Negroponte highlights foreign policy challenges

Former ambassador John Negroponte discussed the consistency of U.S. foreign policy over time at a Monday talk.
Former ambassador John Negroponte discussed the consistency of U.S. foreign policy over time at a Monday talk. Photo by Joyce Xi.

Speaking to an audience of about 20 students in Linsly-Chittenden Hall Monday night, Yale lecturer and former ambassador John Negroponte ’60 commented on a wide range of foreign policy issues facing the Obama administration today.

The former ambassador identified what he described as the three key elements of American foreign policy: to protect the country’s security, to enhance economic interests and to promote and defend American values. Negroponte also argued that the core of U.S. foreign policy involves the ongoing need to build positive diplomatic relations with other countries. He called for the new secretary of state, John Kerry ’66, to continue the emphasis on keeping diplomatic channels open and to articulate the need for more economic and military agreements between nations as a strategy for deterring new challenges.

Negroponte also spoke of the consistency that has characterized American foreign policy since the end of World War II.

“When you take a look at what is actually done, foreign policy doesn’t broadly change from administration to administration or party to party,” Negroponte said.

The former ambassador said the international situation and the national mood mean that President Barack Obama is unlikely to start any new foreign engagements in the near future, adding that Obama will likely opt instead to concentrate international relations in the context of a national focus on the economy and internal rebuilding. He cited the president’s State of the Union address in January, which alluded sparsely to foreign policy but mentioned a potential free-trade agreement with Europe, as an example of a shift in focus.

Negroponte also touched on issues he predicted that America and its allies will soon have to face, including the changing role of NATO and a still-resurgent Russia. While there have been positive relations between the United States and Russia on issues like arms control, nuclear nonproliferation and counterterrorism, Negroponte acknowledged “some daylight” in terms of human rights and democracy issues that must be managed strategically.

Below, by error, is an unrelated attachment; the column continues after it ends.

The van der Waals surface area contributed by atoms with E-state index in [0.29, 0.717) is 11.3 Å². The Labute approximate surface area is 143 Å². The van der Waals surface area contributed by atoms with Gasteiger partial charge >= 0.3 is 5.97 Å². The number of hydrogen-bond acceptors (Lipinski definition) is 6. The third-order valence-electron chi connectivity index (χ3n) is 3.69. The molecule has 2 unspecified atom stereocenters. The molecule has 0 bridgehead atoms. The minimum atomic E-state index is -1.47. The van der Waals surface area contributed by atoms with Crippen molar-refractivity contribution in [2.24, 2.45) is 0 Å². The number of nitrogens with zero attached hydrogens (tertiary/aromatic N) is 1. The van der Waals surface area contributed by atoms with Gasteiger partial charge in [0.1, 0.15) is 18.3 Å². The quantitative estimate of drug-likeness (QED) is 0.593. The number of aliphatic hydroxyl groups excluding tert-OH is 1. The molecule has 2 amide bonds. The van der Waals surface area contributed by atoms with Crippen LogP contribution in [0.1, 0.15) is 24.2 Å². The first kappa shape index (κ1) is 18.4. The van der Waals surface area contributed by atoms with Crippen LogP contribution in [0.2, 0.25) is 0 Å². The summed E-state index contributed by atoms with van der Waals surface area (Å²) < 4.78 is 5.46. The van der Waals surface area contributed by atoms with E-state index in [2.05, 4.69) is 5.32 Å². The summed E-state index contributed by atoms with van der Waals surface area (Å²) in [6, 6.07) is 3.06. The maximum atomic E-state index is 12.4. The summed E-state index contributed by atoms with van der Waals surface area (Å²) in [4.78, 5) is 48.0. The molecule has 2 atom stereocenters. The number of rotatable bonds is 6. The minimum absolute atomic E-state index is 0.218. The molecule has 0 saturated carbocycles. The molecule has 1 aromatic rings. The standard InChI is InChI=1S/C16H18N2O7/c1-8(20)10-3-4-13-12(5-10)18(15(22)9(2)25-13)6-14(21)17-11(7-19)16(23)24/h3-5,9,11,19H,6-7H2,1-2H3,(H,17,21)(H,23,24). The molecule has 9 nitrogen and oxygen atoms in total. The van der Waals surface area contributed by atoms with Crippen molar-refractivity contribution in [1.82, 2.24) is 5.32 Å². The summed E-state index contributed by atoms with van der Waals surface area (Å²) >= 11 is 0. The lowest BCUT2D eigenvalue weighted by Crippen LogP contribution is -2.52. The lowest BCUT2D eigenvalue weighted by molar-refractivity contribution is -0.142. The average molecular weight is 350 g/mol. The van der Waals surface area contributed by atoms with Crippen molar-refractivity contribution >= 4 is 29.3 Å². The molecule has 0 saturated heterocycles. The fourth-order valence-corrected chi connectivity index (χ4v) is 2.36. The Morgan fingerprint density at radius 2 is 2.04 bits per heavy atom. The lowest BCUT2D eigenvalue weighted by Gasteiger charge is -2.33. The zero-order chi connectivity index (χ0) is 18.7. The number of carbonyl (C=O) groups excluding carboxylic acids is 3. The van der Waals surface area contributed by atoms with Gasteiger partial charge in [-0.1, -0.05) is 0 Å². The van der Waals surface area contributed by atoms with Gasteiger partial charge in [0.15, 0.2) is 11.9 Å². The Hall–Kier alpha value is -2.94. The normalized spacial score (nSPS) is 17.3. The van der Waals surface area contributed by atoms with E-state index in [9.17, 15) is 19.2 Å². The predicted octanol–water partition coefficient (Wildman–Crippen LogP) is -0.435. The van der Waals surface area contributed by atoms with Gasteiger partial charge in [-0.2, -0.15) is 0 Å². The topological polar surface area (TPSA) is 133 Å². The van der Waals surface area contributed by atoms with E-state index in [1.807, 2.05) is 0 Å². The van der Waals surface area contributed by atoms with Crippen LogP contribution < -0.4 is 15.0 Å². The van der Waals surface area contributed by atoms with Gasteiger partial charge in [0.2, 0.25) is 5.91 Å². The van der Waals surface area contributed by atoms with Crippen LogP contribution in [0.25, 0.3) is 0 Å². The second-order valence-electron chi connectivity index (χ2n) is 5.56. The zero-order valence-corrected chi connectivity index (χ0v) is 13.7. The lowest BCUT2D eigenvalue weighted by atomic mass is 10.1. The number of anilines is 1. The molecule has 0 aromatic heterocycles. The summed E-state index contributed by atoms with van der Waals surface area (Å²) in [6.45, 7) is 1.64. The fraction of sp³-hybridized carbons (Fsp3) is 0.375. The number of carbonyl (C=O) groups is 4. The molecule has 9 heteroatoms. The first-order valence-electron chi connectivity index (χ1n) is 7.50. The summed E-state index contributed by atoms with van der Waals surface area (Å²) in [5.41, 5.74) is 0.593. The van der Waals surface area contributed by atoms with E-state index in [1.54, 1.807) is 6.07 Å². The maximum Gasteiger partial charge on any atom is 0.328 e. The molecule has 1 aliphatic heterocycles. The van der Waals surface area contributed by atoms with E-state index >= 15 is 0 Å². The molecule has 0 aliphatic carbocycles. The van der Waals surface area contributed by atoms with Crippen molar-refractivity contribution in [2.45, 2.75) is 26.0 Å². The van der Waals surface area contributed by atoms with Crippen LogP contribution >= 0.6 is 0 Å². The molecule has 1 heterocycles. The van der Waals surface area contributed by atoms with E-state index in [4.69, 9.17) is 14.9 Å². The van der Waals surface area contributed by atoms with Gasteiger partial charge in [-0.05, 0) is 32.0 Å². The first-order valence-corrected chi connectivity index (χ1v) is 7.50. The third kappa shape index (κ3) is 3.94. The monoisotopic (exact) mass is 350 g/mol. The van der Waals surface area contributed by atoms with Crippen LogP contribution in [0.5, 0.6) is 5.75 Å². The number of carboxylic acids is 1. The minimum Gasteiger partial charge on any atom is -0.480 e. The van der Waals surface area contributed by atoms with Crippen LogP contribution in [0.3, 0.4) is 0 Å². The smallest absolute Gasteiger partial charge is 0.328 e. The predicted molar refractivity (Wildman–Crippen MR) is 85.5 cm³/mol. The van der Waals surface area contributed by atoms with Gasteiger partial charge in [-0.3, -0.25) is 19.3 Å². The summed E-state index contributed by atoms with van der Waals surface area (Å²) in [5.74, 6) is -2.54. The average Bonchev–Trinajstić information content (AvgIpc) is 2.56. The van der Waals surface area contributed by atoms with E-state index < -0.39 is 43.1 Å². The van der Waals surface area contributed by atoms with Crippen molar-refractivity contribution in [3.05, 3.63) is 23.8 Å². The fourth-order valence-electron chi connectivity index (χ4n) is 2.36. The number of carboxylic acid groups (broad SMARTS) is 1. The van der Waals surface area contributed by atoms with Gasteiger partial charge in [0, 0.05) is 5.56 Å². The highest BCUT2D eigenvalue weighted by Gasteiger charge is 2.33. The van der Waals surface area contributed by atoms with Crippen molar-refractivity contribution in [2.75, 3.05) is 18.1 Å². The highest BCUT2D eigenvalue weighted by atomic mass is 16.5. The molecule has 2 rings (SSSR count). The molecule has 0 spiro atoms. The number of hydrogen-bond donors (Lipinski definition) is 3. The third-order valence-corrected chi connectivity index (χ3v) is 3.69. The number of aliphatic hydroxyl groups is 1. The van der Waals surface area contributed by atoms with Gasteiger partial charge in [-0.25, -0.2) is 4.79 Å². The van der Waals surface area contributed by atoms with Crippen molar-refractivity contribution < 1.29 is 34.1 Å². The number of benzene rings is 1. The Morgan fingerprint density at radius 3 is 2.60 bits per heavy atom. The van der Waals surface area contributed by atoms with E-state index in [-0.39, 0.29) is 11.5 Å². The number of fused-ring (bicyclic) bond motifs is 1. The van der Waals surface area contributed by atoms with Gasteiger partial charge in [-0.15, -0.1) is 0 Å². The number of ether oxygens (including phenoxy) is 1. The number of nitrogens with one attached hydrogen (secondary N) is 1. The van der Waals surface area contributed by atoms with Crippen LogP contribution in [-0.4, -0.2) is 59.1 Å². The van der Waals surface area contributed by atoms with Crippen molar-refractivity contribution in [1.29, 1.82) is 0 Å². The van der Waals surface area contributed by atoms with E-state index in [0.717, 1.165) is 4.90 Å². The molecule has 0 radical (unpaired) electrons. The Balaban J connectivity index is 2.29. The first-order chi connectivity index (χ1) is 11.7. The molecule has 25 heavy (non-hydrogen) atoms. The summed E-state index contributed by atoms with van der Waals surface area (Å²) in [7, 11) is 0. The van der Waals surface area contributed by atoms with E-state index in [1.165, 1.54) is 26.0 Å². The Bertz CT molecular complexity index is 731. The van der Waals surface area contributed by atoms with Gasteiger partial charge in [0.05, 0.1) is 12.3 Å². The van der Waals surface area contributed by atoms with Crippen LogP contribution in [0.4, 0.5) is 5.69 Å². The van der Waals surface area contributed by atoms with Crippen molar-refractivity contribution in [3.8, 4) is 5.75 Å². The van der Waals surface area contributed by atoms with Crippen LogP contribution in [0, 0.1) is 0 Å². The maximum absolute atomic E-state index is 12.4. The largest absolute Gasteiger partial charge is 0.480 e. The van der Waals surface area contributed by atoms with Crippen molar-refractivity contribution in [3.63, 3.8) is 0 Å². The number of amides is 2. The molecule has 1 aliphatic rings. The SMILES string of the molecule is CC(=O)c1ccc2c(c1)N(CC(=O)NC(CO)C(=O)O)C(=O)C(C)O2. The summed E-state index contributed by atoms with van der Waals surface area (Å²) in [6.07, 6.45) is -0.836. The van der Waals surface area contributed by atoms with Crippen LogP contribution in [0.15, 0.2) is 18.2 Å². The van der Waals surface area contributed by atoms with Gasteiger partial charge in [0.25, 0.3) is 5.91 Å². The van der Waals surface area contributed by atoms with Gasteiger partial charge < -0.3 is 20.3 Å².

In speaking about the Obama administration’s policy on the decadelong war in Afghanistan, Negroponte said the president seems committed to ending the war quickly, though he recommended leaving a small military presence to indicate long-term American interest in the region.

The former Bush administration diplomat also took questions from the student audience, fielding inquiries about current and past political issues.

When asked about the American military’s controversial drone program currently under international scrutiny, Negroponte said the president has been enthusiastic about the program and the administration is looking to expand the program by installing a new launch base in central Africa.

Toward the end of his speech, Negroponte spoke of climate change as an issue he would like to see addressed.

“This is an area where it will take the president’s personal leadership to get things done,” he said, recommending a focus on China and India as two of the world’s largest polluters.

Linh Nguyen ’15, who organized the event, praised Negroponte for sharing his views, adding that his personal experience enriched his opinions.

Miranda Melcher ’16 said Negroponte’s perspective allowed audience members to consider foreign policy over time.

“People our age tend to forget that the people making the decision are a lot older than us,” she said, adding that this time frame shapes the way high-level government officials make decisions.

The ambassador’s talk was sponsored by the Yale International Relations Association.

Comments